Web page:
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Sam Hunt shows off his country chops in this brand-new medley Getty Images/Guy Masucci
Getty Images/Guy Masucc

Sam Hunt has made a name for himself mixing his childhood love for country music with his passion for R&B sounds. The combination has led to one of the biggest hits in pop and country music this year — “Body Like a Back Road.”

Now, Sam is performing a little solo acoustic set during his “15 in a 30 Tour” dates to show how he came to mix those two genres.

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Raised in the small town of Cedartown, Georgia, Sam grew up loving country music. It was all anyone listened to in his hometown, and it fit their country lifestyle.

“That’s the culture I was born into,” Sam says onstage in the video above. “Growing up, I could not tell you the difference between Nirvana and Madonna, but I knew every single Alan Jackson song he ever put out.”

Sam then performs a bit of Alan’s 1991 smash “Don’t Rock the Jukebox” as well as Travis Tritt’s “Here’s a Quarter (Call Someone Who Cares).”

He says of the profanity in the chorus of “Here’s a Quarter,” “My sweet mother would not let us say that word [damn], but we’d be whispering it behind her back when she wasn’t looking.”

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From there, Sam started listening to R&B music with his older cousins, and he just took to it quickly. He explains why while performing bits of Usher’s “Nice and Slow” and R. Kelly’s “Ignition.”

Once Sam takes you through that evolution, he plays a few of his own songs to show how the styles came together. The acoustic jam session ends with “Come Over,” the hit he wrote for Kenny Chesney, as well as his sultry song “Speakers,” the last cut on Sam’s 2014 debut release, “Montevallo.”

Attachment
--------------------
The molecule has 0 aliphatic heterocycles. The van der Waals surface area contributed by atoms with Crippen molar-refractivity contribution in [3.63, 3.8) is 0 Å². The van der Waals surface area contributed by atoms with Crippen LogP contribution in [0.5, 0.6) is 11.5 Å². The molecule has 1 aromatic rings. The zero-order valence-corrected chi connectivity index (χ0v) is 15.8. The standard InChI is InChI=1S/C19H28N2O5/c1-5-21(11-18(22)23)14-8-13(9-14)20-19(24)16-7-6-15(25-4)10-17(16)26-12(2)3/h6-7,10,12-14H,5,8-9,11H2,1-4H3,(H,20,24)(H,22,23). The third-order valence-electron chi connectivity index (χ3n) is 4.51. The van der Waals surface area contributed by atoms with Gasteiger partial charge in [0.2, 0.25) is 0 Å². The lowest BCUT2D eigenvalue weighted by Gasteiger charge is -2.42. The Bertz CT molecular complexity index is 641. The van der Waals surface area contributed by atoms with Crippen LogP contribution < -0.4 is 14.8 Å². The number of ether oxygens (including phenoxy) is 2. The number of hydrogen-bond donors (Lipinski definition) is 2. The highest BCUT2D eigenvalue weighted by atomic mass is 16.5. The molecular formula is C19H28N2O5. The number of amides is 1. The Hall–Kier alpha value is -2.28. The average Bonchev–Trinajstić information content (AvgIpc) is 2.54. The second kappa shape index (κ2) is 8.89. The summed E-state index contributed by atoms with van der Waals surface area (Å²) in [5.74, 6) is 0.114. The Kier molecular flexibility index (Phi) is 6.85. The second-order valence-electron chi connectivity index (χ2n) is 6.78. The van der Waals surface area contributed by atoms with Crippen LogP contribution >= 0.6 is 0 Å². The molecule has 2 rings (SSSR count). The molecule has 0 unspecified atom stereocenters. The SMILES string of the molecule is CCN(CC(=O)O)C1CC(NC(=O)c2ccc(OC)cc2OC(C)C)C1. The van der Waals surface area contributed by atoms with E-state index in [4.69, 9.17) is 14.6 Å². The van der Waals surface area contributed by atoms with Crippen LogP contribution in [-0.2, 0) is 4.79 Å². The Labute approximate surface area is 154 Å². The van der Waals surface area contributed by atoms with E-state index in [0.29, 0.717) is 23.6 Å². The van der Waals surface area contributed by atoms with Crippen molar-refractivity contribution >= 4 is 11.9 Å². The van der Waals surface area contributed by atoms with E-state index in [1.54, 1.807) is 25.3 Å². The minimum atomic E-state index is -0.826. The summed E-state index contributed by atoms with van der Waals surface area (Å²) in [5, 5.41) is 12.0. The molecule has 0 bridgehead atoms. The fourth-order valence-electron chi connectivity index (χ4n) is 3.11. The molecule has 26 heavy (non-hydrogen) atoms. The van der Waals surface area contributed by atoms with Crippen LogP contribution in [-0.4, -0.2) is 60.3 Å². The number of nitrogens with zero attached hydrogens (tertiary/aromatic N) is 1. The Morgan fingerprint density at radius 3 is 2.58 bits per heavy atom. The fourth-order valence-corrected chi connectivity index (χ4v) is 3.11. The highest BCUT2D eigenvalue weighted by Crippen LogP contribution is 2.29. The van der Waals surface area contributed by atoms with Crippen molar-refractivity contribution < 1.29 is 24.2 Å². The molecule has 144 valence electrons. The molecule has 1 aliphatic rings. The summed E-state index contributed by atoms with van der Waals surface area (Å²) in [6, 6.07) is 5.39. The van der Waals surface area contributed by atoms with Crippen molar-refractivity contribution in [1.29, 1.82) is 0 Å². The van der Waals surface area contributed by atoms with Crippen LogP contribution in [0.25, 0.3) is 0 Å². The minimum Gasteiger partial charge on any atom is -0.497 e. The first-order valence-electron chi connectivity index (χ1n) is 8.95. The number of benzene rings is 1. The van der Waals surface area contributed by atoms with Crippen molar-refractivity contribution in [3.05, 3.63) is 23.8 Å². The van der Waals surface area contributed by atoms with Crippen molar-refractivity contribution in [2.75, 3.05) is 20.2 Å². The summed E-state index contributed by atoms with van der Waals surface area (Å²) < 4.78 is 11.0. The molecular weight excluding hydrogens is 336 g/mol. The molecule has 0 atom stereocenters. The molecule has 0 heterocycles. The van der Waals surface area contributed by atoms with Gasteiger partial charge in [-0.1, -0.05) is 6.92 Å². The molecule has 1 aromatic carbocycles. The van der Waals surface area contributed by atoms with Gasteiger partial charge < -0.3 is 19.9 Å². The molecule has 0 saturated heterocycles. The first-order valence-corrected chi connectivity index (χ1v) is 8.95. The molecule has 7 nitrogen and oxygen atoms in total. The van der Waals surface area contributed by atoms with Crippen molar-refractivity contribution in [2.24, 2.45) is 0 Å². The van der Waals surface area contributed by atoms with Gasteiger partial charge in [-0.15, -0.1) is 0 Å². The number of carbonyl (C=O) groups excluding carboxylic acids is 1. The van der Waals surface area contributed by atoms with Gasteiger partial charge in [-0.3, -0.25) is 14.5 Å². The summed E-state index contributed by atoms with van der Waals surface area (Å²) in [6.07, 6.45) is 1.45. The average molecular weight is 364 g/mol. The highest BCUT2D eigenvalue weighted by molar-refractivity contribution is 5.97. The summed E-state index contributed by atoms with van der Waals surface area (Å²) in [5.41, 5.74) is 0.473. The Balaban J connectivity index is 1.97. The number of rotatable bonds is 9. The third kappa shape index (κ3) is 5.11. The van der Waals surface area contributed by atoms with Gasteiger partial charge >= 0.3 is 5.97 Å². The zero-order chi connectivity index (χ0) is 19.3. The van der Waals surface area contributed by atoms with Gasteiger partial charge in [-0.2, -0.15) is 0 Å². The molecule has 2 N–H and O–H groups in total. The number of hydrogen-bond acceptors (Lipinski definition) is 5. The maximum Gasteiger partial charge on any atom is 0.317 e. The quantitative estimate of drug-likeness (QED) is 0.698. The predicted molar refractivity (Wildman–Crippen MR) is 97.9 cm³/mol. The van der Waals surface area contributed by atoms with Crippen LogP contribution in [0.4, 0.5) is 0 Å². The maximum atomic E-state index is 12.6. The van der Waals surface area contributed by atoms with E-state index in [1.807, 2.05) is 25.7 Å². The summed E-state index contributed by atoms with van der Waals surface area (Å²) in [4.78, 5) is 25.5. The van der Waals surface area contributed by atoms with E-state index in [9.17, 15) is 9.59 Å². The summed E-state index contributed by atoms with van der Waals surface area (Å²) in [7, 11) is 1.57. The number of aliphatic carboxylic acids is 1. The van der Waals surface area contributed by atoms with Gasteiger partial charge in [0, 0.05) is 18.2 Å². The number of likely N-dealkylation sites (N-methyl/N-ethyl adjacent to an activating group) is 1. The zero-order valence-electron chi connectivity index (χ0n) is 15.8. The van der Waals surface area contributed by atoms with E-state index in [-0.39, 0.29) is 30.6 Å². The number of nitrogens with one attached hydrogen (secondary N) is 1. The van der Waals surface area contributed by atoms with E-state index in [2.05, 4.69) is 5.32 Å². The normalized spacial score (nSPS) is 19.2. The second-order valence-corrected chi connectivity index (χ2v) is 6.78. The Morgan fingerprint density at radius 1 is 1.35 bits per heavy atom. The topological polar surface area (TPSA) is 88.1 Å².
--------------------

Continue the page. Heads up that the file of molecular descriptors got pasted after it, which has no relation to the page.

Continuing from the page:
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For Sam, the message behind melding country and R&B goes beyond just mixing two cool forms of music. The generation coming up behind him wasn’t simply exposed to country and R&B on separate radio stations. They’ve grown up getting their music online and on their phones. Sam sees that diversity in music helping “tear down some of the walls that have divided people in this country for a long, long time.”

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He says, “People in America have more in common today than they ever have, and no generation has ever been as culturally integrated as this generation is. This generation — y’all don’t pay attention to genres of music, you don’t pay attention to genres of people. You listen to what makes you feel good and hang out with people you like, not people who look like you.”

Hunter Kelly is a senior correspondent for Rare Country. Follow him on Twitter @Hunterkelly.
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